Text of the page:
5. Gifted children may be inundated with a "skills and drills" method of teaching writing. This approach relies on worksheets that drill vocabulary, sentence structure and mechanics or ask for short, one-sentence answers to simple questions about a reading passage. These types of assignments, when incorporated into longer, more complex writing assignments can be important, but as the totality of instruction, they can be stupefying.
  6. Finally, gifted children may have been criticized early on or told that they were "bad" writers. Early criticism leads to a lack of confidence, which stifles their writers' voices, sometimes forever.

Unfortunately, all these reasons can accumulate and prevent a gifted child from excelling in writing and language arts. If gifted children refuse to write in their early years, they may fail when faced with more difficult and meaningful writing tasks later on. This lack of preparation may make them unable to perform at the necessary levels for college level work and beyond. Although gifted children may argue that the small writing tasks they are assigned in their early years are useless (sometimes rightfully so), they cannot argue with the fact that they will need to have advanced writing skills if they want to excel at top level, rewarding careers. But parents and teachers may give reluctant writers advice about the importance of writing to no avail. Simply telling a reluctant writer "you will need this later," as parents and teachers of reluctant writers know, is not enough to motivate them. But parents and teachers also know that advanced communication skills are simply too important to be left to chance. So what can these same parents and teachers do?

Helping reluctant writers has several components, but I want to discuss only one aspect here:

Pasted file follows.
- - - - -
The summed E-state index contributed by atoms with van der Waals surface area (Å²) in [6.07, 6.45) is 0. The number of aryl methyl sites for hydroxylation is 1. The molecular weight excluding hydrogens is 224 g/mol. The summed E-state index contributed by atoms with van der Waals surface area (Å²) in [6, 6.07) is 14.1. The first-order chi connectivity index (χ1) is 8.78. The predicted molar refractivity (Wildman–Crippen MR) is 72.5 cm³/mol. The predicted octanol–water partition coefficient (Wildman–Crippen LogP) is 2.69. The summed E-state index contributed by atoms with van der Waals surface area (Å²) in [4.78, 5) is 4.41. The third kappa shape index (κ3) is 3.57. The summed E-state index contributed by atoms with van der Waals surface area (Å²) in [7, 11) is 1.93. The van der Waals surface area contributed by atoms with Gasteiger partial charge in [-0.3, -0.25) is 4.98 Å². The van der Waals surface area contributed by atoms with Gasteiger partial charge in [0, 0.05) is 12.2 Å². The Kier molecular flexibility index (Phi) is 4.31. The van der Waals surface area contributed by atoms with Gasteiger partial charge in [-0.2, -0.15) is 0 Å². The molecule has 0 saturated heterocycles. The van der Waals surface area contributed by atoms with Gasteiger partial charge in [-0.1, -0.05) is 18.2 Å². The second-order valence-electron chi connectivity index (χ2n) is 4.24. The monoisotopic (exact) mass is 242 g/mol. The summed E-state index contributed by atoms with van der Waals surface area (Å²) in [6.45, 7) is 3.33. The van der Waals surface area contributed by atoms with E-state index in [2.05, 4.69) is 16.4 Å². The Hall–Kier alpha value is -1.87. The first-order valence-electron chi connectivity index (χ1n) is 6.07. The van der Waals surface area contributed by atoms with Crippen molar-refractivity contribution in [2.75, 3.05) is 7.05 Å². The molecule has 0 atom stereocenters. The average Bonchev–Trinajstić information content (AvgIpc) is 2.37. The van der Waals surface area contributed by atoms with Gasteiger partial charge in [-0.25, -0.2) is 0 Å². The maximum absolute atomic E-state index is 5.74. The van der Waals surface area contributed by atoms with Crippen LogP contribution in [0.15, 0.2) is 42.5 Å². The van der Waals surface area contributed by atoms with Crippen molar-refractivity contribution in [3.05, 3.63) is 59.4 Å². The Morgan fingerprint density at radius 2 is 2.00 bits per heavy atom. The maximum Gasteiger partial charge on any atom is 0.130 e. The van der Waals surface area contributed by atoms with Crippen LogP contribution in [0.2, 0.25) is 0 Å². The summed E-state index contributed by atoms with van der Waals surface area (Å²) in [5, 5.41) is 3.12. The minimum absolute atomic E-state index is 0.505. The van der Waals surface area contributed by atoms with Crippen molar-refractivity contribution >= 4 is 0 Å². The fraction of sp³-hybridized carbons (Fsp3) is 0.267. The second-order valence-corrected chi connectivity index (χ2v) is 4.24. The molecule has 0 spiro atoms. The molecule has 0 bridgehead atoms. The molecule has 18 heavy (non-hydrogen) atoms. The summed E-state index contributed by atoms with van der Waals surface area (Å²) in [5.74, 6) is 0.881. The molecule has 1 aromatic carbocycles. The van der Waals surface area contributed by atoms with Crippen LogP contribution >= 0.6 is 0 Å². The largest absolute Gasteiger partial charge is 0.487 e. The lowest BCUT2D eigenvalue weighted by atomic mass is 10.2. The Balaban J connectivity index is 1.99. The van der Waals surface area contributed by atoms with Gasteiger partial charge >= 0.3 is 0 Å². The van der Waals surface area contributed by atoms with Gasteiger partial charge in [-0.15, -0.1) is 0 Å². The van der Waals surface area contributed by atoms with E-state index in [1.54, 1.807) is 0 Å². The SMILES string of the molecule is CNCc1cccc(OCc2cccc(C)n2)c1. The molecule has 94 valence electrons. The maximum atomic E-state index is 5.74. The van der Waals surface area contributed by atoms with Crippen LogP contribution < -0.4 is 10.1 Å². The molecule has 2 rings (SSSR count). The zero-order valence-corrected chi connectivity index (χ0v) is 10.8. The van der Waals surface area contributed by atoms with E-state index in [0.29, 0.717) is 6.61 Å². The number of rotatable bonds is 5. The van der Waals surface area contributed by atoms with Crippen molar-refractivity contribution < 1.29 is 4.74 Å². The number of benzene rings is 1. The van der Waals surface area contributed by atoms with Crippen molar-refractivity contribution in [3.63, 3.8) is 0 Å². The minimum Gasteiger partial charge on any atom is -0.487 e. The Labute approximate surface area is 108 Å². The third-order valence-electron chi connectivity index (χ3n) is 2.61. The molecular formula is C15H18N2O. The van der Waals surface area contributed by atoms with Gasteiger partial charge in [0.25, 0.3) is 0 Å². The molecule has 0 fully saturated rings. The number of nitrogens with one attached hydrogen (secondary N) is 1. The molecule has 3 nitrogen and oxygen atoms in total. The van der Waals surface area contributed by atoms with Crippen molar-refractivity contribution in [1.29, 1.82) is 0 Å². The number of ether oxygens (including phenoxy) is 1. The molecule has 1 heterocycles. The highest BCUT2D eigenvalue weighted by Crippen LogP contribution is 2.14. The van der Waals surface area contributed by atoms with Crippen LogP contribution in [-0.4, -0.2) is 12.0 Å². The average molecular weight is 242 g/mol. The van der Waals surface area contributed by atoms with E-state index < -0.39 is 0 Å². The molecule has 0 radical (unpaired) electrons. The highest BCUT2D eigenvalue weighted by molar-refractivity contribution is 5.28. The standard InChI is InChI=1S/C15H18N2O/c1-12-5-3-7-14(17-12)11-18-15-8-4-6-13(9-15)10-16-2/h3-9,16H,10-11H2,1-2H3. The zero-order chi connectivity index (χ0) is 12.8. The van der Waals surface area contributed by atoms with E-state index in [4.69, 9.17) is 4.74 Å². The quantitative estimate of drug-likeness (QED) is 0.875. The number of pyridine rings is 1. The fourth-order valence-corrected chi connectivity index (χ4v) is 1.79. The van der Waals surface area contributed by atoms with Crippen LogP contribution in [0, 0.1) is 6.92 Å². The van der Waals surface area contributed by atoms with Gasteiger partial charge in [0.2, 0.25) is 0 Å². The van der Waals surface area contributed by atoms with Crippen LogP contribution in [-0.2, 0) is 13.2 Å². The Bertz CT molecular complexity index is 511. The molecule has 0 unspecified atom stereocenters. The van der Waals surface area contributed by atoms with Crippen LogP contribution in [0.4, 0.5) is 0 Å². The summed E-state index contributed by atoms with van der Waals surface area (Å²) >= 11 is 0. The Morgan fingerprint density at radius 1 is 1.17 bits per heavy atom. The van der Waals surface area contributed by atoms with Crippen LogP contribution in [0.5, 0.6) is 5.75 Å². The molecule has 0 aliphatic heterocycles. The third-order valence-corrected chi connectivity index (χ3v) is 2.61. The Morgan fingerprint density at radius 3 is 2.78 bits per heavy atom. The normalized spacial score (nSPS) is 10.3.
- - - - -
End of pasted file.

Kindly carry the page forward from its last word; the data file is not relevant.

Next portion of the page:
Gifted children need to see a larger, more significant purpose behind their writing. Writing can have many purposes: to communicate (as in an email), to inform (as in a report), but an important aspect of writing that needs to be taught to gifted children is the fact that writing equals thinking. What do I mean by this? Simply that writing and thinking are interdependent. When we engage in the act of writing about a complex topic, we are working out solutions, imagining other perspectives, and sorting through strands of ideas that must eventually come together in a logical manner that others can understand. Writing is not, as many assume, simply a straight transcription of already worked out ideas. Our writing often surprises us. When writing, we may make unusual connections or uncover thoughts and ideas that were unconsciously buried in our brains. The process of writing can be full of detours and rough spots. It can make us reconsider, probe and reevaluate. It is a valuable part of deep learning and retention. Gifted children must be led through this difficult process in order to see the intrinsic value of writing, and not reduce writing to a scribal act. Although many gifted children do incubate ideas and organizational strategies for long periods before beginning to write-and then produce wonderful products- I seldom see this happen in reluctant writers.